With help from former colonies, Portuguese maintains its relevance

By Noah Lenstra

Upon entering Professor Ana C. Thome-Williams’ office on the fourth floor of the Foreign Language Building, one sees a map of the world with the words “Portuguese Spoken Here” at the top. On the map, places such as Brazil, Portugal and Angola are highlighted, along with the University.

Thome-Williams, a Portuguese professor, will speak this afternoon at 3:30 in room G13 of the FLB. Her speech, entitled “Portuguese Language in Context: Past, Present, and Future,” will inform anyone interested in the language, which is the seventh most spoken language on the planet, ahead of German, French and Italian.

“There are so many people speaking Portuguese around the world,” Thome-Williams said. “We have more than 200 million native speakers and more who speak Portuguese as a second language, such as the thousands of immigrants that live in America.”

The spread of Portuguese around the world began with Portugal. One of the first imperial nations, Portugal began colonizing large parts of the Americas, Africa and Asia in the fifteenth century.

“I am a native speaker of Portuguese in Brazil. And why? Because Brazil was colonized by Portugal,” Thome-Williams said.

Get The Daily Illini in your inbox!

  • Catch the latest on University of Illinois news, sports, and more. Delivered every weekday.
  • Stay up to date on all things Illini sports. Delivered every Monday.
This site is protected by reCAPTCHA and the Google Privacy Policy and Terms of Service apply.
Thank you for subscribing!

There are also Portuguese speakers in the African nations of Mozambique, Angola, Cape Verde, Guinea-Bissau and Sao Tome and Principe, and in the Asian nation of East Timor. In reality, the majority of Portuguese speakers do not live in Portugal. Thome-Williams estimates that 90 percent of Portuguese speakers reside in Brazil.

All of the Portuguese-speaking nations are connected through the Community of Portuguese Language Countries, an international organization designed so that “one country can benefit another,” Thome-Williams said.

Portuguese is one of the official languages of the European Union and is required in high schools in Argentina, Uruguay and Paraguay because of a trade federation, illustrating the importance of Portuguese in the world.

“Everyone who is interested in doing research in these countries needs to know Portuguese,” Thome-Williams said.

In her talk, Williams will present a number of clips of Portuguese speakers around the world, including an American researching biodiversity in Mozambique.

“If he couldn’t speak Portuguese, he could never do his work there,” she said.

Students from Thome-Williams’ introductory Portuguese class will also present a short skit illustrating the importance of the language around the world.

The main interest for learning Portuguese comes from an interest in Brazil. The United States is Brazil’s largest economic partner, and Brazilians are the second largest immigrant group to the United States.

“The Portuguese speaking community is growing fast,” Thome-Williams said.

Brazil is also at the forefront of technological development.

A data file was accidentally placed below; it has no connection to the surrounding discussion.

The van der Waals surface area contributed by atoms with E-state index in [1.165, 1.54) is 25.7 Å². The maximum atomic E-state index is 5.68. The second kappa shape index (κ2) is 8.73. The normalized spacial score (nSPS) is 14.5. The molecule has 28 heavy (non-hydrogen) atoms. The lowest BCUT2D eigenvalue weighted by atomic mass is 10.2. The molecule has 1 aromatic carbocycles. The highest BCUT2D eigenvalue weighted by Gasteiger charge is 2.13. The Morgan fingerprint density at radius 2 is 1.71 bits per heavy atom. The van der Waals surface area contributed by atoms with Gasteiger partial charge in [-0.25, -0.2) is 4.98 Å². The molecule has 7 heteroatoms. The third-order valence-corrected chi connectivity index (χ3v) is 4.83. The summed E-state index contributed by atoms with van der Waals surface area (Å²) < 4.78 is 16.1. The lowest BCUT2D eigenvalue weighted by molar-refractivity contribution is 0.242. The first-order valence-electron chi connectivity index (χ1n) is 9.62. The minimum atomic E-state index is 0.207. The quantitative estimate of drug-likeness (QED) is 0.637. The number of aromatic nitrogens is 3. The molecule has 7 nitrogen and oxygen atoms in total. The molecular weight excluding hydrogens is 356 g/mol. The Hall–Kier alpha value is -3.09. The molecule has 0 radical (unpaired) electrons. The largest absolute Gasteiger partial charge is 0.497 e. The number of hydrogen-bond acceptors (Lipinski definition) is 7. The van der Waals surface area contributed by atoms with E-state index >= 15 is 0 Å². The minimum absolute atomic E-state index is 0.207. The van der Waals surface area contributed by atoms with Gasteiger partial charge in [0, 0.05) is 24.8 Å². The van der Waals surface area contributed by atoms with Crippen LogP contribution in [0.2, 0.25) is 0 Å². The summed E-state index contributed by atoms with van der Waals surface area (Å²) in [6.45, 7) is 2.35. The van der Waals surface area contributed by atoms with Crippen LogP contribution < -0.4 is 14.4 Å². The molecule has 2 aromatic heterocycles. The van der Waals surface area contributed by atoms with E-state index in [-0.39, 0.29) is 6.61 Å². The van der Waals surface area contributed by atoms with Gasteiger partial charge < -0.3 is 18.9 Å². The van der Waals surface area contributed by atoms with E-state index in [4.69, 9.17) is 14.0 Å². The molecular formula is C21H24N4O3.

“Brazil has been developing great technologies … Brazil developed the pro-alcohol technology, the first country that found a solution to the problem with gasoline,” she said.

As an example of Brazil’s importance in the United States, the agricultural school has been taking students to Brazil for years because Brazil exports meat, industrialized food and other foods.

“Brazil exports so much. Many colleges at the University are becoming aware of the gigantic opportunity they have with Brazil,” Thome-Williams said.

Due to this connection, she believes many Americans will have to develop close relationships with Brazil in the future.

“Brazil has the tenth largest economy in the world … People take Portuguese because they know it is a plus,” Thome-Williams said.

Brazil is also a large part of Latin America.

“Anyone interested in Latin American studies really needs to know more about Brazil and in consequence needs to know Portuguese,” she said.

“I started taking Portuguese because I worked in Brazil for a project,” said Enrique Hennings, a graduate student from Bolivia. “Brazil is very important in Latin America, so it is important to learn the language,”

Cultural diversity is also important in Brazil. It received immigrants from all over the world and has the largest Japanese population outside of Japan.

“All this gives Brazilians a different identity than the other Latin American countries, but we are still a Latino culture,” Thome-Williams said.

She hopes her talk will increase the awareness of the Portuguese section at the University, where she has taught for only a year. Professor Antonio Luciano Tosta, a professor of Brazilian literature, has been at the University for two months. Together, they hope to improve the visibility of Portuguese on campus.

“We want to turn English speakers into Portuguese speakers,” Thome-Williams said.

In the Portuguese courses offered at the University, “we try our best to bring the language into the context of the culture,” Tosta said.

To improve this context, beginning next year, the section will begin sponsoring study abroad to the Brazilian state of Bahia, specifically for language learning and increasing cultural awareness.

“Students are going to get language credit and we believe that those who go to Brazil will want to continue learning Portuguese,” Tosta said.

“If you have an eye to the future, you should consider knowing Portuguese … The biggest advantage of learning Portuguese is that you will have a tool that will take you places in the world,” Thome-Williams said.